Do you want to know the truth about extensions and boilers?

Maybe you’re so busy planning what your extension is going to look like (I don’t blame you!), with colour schemes and units and new flooring. It’s an exciting time. So exciting that not many people really think about their boiler situation until later.

Well, the truth is, it’s a lot more complicated than a lot of people first imagine. For instance, if you think you can simply switch your old boiler out with a new one of the same size, think again. And that pipe? It might need replaced with a new one. Not to mention upheaval in places you hadn’t thought about!

Surely that’s something your builder can take care of, right? Wrong again.

Sorry, now I’ve probably put your head in a spin. As an experienced engineer, I’m going to explain everything I just said – and more – below.

1. You’ll need a bigger boiler

Not nearly quite as exciting as the Jaws “you’ll need a bigger boat”. But, still true nonetheless. An extension to your home, at the very least, means more space to heat. And if you’re having an extra bathroom in that extension (as many do) then you’ll also need a boiler than can deal with the extra hot water demand.

Say you have a 24kW boiler at the moment. You may want to size up to something like a 28kW or 30kW boiler to suit your needs. And if you were to keep your old boiler, it could struggle to heat your home at its new capacity. No-one wants to end up feeling chilly during the colder months.

2. Don’t let a builder install it

When I say ‘builder’, I mean the contractor a builder usually calls out to get the work done. This is always a Gas Safe registered engineer, but you’re better calling back the engineer who installed it in the first place. They’ll likely show more care and want you to keep your guarantee.

Builders usually get a contractor out, and as soon as the contractor is gone, they’ll take the reigns and start building around your boiler. This often leads to it being boxed in and not adhering to Gas Safe regulations and manufacturer specifications. The result? Well, it will void your guarantee. Always ask for a certificate of compliance to avoid this.

TIP: Check out my blog explaining more about this. It’s called ‘Why You Should Never Get a Builder to Install Your Boiler.’

3. You might need a bigger diameter pipe

It doesn’t matter if you’re moving or replacing your boiler for this one, either. If you’re installing a new boiler a lot further away from the gas meter, it’s not just a matter of taking the gas pipe from the old position to the new. You’re also going to have to upgrade the diameter of the pipe coming from the meter.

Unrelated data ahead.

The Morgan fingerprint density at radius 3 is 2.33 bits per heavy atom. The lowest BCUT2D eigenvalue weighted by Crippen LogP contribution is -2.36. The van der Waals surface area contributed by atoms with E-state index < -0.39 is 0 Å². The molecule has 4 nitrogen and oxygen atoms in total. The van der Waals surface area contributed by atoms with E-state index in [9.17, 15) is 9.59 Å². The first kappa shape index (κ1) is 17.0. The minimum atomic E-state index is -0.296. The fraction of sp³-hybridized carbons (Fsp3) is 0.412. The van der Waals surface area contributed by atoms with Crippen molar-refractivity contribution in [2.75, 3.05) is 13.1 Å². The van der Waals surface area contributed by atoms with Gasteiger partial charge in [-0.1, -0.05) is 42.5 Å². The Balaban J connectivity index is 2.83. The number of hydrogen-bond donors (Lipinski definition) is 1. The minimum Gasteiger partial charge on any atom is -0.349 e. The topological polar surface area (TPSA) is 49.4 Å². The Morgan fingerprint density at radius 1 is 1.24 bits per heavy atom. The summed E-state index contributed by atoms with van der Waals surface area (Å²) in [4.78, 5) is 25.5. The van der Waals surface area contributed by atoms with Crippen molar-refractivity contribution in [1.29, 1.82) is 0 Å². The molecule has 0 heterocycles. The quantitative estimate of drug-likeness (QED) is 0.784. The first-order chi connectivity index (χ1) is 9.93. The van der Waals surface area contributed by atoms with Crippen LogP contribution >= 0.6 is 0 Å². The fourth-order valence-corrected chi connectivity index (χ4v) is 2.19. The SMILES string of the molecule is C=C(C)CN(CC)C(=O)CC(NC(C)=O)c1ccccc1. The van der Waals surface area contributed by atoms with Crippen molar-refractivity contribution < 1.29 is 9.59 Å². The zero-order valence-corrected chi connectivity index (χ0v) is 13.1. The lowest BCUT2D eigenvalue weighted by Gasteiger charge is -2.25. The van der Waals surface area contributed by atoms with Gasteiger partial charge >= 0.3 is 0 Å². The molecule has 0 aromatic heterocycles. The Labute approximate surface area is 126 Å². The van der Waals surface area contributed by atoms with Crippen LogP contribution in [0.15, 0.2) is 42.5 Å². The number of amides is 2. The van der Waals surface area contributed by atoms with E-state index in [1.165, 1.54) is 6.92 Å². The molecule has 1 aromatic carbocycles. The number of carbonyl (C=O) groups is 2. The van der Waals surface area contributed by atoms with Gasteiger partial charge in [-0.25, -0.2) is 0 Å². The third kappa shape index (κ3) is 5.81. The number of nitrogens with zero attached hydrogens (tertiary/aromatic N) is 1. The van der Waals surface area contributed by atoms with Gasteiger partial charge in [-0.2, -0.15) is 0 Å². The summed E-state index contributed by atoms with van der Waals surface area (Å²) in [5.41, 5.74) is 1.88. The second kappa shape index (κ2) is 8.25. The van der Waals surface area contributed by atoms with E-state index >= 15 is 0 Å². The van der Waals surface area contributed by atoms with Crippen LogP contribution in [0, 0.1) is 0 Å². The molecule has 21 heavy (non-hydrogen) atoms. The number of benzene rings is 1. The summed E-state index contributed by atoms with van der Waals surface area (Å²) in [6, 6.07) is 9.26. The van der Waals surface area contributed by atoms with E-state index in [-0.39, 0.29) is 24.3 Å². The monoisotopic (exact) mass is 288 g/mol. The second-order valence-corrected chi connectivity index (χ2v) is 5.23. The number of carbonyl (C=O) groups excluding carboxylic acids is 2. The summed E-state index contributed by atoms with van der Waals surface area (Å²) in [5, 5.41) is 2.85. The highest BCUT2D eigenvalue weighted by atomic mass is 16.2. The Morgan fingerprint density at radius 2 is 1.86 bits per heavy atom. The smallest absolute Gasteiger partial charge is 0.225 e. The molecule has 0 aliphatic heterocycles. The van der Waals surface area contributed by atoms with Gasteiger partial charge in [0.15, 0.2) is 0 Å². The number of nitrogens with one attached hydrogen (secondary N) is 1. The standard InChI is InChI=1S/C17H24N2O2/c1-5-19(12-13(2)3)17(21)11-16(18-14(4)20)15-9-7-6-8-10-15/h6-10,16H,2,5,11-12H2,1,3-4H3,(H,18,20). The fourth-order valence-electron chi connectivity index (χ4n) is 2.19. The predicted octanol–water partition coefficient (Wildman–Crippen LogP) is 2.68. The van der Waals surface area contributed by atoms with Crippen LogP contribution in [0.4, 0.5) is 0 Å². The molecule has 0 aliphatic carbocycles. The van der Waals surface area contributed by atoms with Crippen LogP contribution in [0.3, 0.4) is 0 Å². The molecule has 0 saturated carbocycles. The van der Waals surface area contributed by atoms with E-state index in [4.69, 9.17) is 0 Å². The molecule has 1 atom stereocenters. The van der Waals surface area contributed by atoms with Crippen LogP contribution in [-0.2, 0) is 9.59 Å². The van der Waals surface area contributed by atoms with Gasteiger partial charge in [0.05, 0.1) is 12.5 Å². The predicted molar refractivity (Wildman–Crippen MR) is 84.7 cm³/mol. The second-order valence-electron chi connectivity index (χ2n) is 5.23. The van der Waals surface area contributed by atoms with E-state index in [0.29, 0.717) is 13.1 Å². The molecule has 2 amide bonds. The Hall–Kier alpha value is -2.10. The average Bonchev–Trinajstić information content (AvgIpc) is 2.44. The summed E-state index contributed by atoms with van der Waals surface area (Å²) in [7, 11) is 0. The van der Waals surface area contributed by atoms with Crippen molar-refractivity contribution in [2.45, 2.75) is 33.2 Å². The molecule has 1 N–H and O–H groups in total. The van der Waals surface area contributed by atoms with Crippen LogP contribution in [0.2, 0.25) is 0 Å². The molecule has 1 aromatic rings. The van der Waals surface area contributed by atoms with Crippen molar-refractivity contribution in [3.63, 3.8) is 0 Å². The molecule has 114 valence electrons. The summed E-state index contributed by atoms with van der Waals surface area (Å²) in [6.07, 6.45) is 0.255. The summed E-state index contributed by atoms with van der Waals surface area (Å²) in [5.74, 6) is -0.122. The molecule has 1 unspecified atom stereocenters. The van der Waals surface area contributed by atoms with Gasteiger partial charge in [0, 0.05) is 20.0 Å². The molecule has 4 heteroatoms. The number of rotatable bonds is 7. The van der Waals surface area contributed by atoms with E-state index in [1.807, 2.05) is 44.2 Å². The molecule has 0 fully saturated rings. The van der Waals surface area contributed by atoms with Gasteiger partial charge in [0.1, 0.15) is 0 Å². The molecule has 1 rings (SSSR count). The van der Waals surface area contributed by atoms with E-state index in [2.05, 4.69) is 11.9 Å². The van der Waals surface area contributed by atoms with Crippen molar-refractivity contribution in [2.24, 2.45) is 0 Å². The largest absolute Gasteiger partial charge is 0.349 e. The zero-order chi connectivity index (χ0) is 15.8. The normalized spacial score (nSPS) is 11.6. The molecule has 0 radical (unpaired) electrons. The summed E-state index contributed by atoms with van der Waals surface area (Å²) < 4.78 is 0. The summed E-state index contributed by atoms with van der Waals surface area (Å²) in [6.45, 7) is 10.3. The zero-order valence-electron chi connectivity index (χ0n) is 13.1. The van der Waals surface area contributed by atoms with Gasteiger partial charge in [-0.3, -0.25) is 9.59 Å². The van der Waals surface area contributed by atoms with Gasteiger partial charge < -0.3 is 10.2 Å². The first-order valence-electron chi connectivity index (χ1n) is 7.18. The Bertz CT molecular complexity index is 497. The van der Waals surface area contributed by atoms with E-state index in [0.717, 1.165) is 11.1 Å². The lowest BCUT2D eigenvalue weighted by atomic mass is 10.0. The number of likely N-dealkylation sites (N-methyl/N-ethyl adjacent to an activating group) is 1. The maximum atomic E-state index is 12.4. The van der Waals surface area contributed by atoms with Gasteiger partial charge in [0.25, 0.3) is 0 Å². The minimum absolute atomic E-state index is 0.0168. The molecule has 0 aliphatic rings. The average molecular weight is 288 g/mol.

This is because every twist and bend can reduce the flow of gas. The result? You’re left with the wrong pressure reaching your boiler. I’ve seen this many times and we’re always called out to fix it.

4. You might have to reroute pipes

When relocating the position of your boiler, you could just take five water pipes from the boiler to their new position. However, when you think about it, hot water would go halfway round the house before it arrived at your taps. Just taking and joining the pipes might not be the best solution.

The better thing to do, in this case, would be to re-route the hot and cold supplies up to the bathroom. Take the shortest route to get hot and cold water to your taps. So, if an engineer tries to explain this to you, don’t worry – they’re just trying to do the best job and make your system more efficient. 

5. It can be more upheaval than expected

When you get an extension and relocate your boiler, it may result in having to lift flooring and carpets in places you hadn’t even considered. This can be a bit overwhelming for some homeowners. You may even have to get the occasional wall opened up.

Hopefully, any good engineer should be able to help manage your expectations about this from the beginning.

Advice from an experienced engineer

Always speak to 2 – 3 engineers, and get a detailed fixed price quote. Ask them about the upheaval, and about getting a good quality boiler with a good guarantee. Ensure they – and your builder – will follow the manufacturer specifications. Your builder should be happy to issue you a certificate of compliance regarding the work.

Choose a good, powerful boiler with a flow rate that will definitely match your home’s water demand – and a little more. You’ll find if your boiler isn’t as powerful as it should be, it can get temperamental. You’re often better spending an extra £500 to get it right, rather than run into costlier problems later on down the road.

I find my customers are usually happy to spend a bit more if it means avoiding headaches and expense later on. They also appreciate honesty.


Hopefully this blog has given you a better idea of all the main considerations regarding extensions and boilers. There’s quite a bit to take in, whether you’re getting a new boiler (recommended, as you’ll most likely need to size up) or moving your old one.

Always speak to your engineer about your options, and get 2 – 3 fixed price quotes. Your builder should also be happy to issue you a certificate of compliance.

Do you have any questions about extensions and boilers? If so, drop me a comment below. I’d love to hear from you!